Lamont Colucci addresses U.S. grand strategy in published articles
“American Doctrine: The Foundation of Grand Strategy,” an article by Lamont Colucci, associate professor of politics and government, has been published by Sage Journals.
The article “examines the definition of Grand Strategy, why Grand Strategy is often ignored, how Grand Strategy relates to national security doctrines, how national security doctrines are created and implemented, what have been the common themes in American Grand Strategy and doctrines, and what the future holds for American Grand Strategy. It postulates the return to an organic American doctrine that can engage the current national security threats.”
Colucci’s introduction to the article reads: “There is an organic American grand strategy, expressed over three centuries in multiple presidential doctrines. Through an examination of grand strategy and doctrines, a clear pattern of success and failure can be demonstrated.
“Doctrines and grand strategy continue to vanish from policy and public discourse. Often the concept of American Grand Strategy has nearly vanished from any discussion of national security and foreign policy. There is an assumption that expressions such as national security, foreign policy, national security doctrines, grand strategy, vital, national, and peripheral interests are the same concept; they are not.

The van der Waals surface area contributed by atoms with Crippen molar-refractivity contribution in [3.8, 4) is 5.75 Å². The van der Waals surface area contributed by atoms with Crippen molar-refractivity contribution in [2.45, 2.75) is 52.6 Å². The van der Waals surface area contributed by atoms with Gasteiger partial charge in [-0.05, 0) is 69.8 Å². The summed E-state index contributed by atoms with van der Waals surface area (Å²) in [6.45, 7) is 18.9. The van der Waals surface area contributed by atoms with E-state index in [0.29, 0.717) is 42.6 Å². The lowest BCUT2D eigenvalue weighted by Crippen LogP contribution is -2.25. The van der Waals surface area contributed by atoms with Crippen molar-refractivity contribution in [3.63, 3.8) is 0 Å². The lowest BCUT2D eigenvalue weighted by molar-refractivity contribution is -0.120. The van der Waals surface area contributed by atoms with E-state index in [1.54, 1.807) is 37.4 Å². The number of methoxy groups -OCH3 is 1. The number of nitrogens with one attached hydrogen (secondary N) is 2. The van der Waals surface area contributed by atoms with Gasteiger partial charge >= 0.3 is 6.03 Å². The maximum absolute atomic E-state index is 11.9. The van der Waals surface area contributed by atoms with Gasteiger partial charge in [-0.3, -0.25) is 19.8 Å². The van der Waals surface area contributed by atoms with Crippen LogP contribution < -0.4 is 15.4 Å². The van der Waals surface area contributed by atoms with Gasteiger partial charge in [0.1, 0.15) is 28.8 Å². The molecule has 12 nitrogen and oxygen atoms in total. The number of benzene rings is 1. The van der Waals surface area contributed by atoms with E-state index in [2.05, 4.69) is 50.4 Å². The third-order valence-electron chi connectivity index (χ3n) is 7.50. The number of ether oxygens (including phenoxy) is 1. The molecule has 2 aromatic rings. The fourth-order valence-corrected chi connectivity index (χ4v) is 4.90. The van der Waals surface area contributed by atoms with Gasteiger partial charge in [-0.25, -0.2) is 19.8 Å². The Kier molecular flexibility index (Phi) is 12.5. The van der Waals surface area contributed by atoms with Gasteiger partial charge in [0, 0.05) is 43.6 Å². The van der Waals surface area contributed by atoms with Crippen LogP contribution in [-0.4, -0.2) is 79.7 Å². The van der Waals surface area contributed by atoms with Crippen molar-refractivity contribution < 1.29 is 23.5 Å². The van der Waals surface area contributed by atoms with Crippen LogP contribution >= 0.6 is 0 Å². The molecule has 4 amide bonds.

“There are many definitions of Grand Strategy; they range along the spectrum from the simple to the complex. Grand Strategy is put into practice with the adoption of national security doctrines. These doctrines should be the highest form of statecraft, but they are often ignored or misunderstood.”
Colucci also addressed the topic in “Right thinking on grand strategy,” published Aug. 22 in The Washington Times.
He writes about “the recent decision by the American government to resurrect two concepts from the Cold War and proactively push NATO into the 21st century with a new benchmark”: the reactivation of the United States Navy’s Second Fleet and the creation of NATO Joint Force Command for the Atlantic in Norfolk, Virginia.
It is important to note that these are “commands that should never have been deactivated,” Colucci writes. “It was the short-sighted attitude of administration’s that failed to understand the very basics of international affairs and foreign policy.
“Although we are now on the cusp of taking strategic naval thinking into space, a delayed move, it is heartening to know that sound decisions to counter potential great power aggression is going beyond rhetoric and into action.”
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